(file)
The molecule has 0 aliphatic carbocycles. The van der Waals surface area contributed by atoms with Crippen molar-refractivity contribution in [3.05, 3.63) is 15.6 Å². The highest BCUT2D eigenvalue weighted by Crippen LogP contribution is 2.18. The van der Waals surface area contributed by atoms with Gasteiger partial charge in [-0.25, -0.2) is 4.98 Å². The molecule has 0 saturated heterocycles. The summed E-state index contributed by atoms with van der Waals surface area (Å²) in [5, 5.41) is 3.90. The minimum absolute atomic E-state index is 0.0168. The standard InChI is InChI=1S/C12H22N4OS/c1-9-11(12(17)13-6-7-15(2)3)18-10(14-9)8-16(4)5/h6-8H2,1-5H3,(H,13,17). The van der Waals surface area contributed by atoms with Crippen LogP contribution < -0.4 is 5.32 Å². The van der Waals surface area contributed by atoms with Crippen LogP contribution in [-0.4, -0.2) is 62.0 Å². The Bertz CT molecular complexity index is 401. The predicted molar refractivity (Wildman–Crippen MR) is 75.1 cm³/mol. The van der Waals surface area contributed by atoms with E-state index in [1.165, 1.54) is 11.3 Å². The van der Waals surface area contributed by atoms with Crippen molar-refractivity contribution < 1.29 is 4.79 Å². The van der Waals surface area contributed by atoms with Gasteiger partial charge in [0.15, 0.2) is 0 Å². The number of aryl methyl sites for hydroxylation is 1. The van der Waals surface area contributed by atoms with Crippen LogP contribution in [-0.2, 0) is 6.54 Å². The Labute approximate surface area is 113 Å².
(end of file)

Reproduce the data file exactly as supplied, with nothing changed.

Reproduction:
The molecule has 0 aliphatic carbocycles. The van der Waals surface area contributed by atoms with Crippen molar-refractivity contribution in [3.05, 3.63) is 15.6 Å². The highest BCUT2D eigenvalue weighted by Crippen LogP contribution is 2.18. The van der Waals surface area contributed by atoms with Gasteiger partial charge in [-0.25, -0.2) is 4.98 Å². The molecule has 0 saturated heterocycles. The summed E-state index contributed by atoms with van der Waals surface area (Å²) in [5, 5.41) is 3.90. The minimum absolute atomic E-state index is 0.0168. The standard InChI is InChI=1S/C12H22N4OS/c1-9-11(12(17)13-6-7-15(2)3)18-10(14-9)8-16(4)5/h6-8H2,1-5H3,(H,13,17). The van der Waals surface area contributed by atoms with Crippen LogP contribution < -0.4 is 5.32 Å². The van der Waals surface area contributed by atoms with Crippen LogP contribution in [-0.4, -0.2) is 62.0 Å². The Bertz CT molecular complexity index is 401. The predicted molar refractivity (Wildman–Crippen MR) is 75.1 cm³/mol. The van der Waals surface area contributed by atoms with E-state index in [1.165, 1.54) is 11.3 Å². The van der Waals surface area contributed by atoms with Crippen molar-refractivity contribution < 1.29 is 4.79 Å². The van der Waals surface area contributed by atoms with Gasteiger partial charge in [0.15, 0.2) is 0 Å². The number of aryl methyl sites for hydroxylation is 1. The van der Waals surface area contributed by atoms with Crippen LogP contribution in [-0.2, 0) is 6.54 Å². The Labute approximate surface area is 113 Å².